We maintain a wiki which contains a wealth of information including goals and objectives for all of our rotations; local patient care resources, residency information and links to many knowledge resources. Please contact Amy Myers to give you a temporary password if you would like to review it.
Clinically we use a variety of devices to access patient data including tablets, phones, laptops and PDAs. EPIC is both our inpatient and outpatient EMR and allows seamless integration of information. Residents are able to access both outpatient and inpatient records remotely.
Residents are given funds to purchase a portable device of their choice for use in patient care. Access to UpToDate and other knowledge resources are provided free to residents.
Is the Cone Health Family Medicine program opposed or unopposed?
With eight residents per year, the Family Practice Residency Program is the largest residency in our Health System. We also have an Internal Medicine Residency Program that supports six residents per year. Pediatric residents from Chapel Hill regularly do a rotation at our hospital.
As an aside, the word "opposed" does not capture the spirit of our relationship with the other residents at our hospital. We cooperate and support one another. We believe our program benefits from the other residents and faculty that serve our hospital.
Where is the Cone Health Family Medicine Center located and what types of patients does it serve?
The Cone Health Family Medicine Center is a separate building located on the campus of our main teaching hospital. We see patients of all income levels. Our payor mix is as follows: 35 percent Medicaid, 25 percent Medicare, 31 percent Managed Care and 9 percent self pay.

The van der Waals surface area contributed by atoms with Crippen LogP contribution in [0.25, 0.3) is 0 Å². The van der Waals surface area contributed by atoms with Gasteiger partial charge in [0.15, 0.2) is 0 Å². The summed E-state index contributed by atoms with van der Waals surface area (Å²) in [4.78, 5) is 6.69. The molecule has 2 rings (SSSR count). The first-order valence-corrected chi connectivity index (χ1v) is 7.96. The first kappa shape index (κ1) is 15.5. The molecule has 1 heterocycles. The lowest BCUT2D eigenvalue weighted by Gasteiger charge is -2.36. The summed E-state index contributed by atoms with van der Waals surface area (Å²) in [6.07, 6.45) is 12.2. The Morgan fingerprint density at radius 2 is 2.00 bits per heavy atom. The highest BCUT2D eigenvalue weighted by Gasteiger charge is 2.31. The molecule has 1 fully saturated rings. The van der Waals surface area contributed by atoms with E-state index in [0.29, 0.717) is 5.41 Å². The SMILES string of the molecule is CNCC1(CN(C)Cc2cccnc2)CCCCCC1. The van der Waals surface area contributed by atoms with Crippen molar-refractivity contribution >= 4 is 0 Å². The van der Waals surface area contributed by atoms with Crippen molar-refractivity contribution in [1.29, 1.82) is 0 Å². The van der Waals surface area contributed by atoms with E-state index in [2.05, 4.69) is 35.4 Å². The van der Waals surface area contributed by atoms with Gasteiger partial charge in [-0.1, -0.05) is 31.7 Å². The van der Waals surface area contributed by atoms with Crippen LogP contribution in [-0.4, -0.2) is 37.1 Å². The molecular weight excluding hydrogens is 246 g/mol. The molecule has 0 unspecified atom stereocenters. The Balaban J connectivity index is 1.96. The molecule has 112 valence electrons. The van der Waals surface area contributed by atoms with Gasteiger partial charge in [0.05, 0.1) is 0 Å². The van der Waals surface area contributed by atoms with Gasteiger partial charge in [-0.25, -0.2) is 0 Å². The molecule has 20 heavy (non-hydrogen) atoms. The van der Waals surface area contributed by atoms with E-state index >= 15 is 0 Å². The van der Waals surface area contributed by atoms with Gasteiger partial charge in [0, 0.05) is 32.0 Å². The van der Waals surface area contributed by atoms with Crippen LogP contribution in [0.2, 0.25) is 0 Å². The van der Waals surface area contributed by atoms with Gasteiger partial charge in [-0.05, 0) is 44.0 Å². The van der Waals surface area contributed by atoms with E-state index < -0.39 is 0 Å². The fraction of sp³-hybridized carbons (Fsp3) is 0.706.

In terms of ages, 34 percent of our patients are 18 years of age or younger, 21 percent are 19 to 35, 19 percent are 36 to 50, 15 percent are 51 to 64 and 11 percent are 65 or older.
Outside of the Family Medicine Center, where does resident training take place?
Most of our in-hospital rotations take place at our main facility, the 536-bed Moses H. Cone Memorial Hospital. Our OB and normal newborn nursery rotations take place at Women's Hospital, a facility dedicated to women's healthcare which is located approximately three miles from Moses Cone Hospital. The city's third hospital, Wesley Long Hospital, is also part of Cone Health and residents will occasionally see patients in that facility.
Approximately 80 percent of the training of our first-year residents is in hospital-based rotations. By the time a resident reaches the third year, 85 percent of the training is in ambulatory-based experiences. In addition to the Family Medicine Center, these include rotations at private practitioners' offices and other outpatient facilities.
Do your residents obtain board certification?
Because of our success in recruiting high quality medical students, our residents and graduates have fared well on all quality indicators. Specifically, they have historically scored above the national average on in-training exams and have a 99 percent pass rate on the Family Medicine Board Exam.
What about Obstetrical training at your program?
Our program has a wealth of clinical opportunities to learn low-risk Obstetrics. The required inpatient obstetrics experience consists of six weeks during the intern year and two weeks during the 2nd year. After completing your inpatient Obstetrics rotation, you will be assigned a minimum of 10 prenatal continuity patients over the three years of residency. For those interested in training more thoroughly in obstetrics and maternity care, we offer the Obstetrics Area of Concentration. As well, the Advanced Life Support in Obstetrics (ALSO) course is provided for all first-year residents.
Experience has taught us that family physicians often have opportunities to practice obstetrics in rural and underserved areas but rarely have those opportunities in urban areas. Because of these realities, we encourage residents to carefully consider their preferred practice environment as they plan the depth of their obstetrical training during residency.